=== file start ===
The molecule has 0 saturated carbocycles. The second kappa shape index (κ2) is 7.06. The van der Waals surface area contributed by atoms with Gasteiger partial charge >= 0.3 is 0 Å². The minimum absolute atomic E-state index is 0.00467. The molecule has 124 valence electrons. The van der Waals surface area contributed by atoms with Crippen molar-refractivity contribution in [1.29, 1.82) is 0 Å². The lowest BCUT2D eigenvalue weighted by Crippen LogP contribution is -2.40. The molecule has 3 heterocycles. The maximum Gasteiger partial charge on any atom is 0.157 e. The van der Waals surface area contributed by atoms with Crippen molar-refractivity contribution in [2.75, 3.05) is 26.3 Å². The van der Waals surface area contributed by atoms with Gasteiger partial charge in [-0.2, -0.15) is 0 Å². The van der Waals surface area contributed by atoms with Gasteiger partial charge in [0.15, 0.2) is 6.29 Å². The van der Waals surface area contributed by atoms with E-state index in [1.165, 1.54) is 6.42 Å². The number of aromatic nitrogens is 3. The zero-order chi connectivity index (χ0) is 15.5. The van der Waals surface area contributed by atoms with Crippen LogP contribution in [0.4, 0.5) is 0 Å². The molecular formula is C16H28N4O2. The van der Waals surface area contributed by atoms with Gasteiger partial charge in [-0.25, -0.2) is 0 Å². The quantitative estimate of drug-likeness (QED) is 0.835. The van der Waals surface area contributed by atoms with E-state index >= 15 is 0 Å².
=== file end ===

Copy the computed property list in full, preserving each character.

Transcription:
The molecule has 0 saturated carbocycles. The second kappa shape index (κ2) is 7.06. The van der Waals surface area contributed by atoms with Gasteiger partial charge >= 0.3 is 0 Å². The minimum absolute atomic E-state index is 0.00467. The molecule has 124 valence electrons. The van der Waals surface area contributed by atoms with Crippen molar-refractivity contribution in [1.29, 1.82) is 0 Å². The lowest BCUT2D eigenvalue weighted by Crippen LogP contribution is -2.40. The molecule has 3 heterocycles. The maximum Gasteiger partial charge on any atom is 0.157 e. The van der Waals surface area contributed by atoms with Crippen molar-refractivity contribution in [2.75, 3.05) is 26.3 Å². The van der Waals surface area contributed by atoms with Gasteiger partial charge in [-0.2, -0.15) is 0 Å². The van der Waals surface area contributed by atoms with Gasteiger partial charge in [0.15, 0.2) is 6.29 Å². The van der Waals surface area contributed by atoms with E-state index in [1.165, 1.54) is 6.42 Å². The number of aromatic nitrogens is 3. The zero-order chi connectivity index (χ0) is 15.5. The van der Waals surface area contributed by atoms with Crippen LogP contribution in [0.4, 0.5) is 0 Å². The molecular formula is C16H28N4O2. The van der Waals surface area contributed by atoms with Gasteiger partial charge in [-0.25, -0.2) is 0 Å². The quantitative estimate of drug-likeness (QED) is 0.835. The van der Waals surface area contributed by atoms with E-state index >= 15 is 0 Å².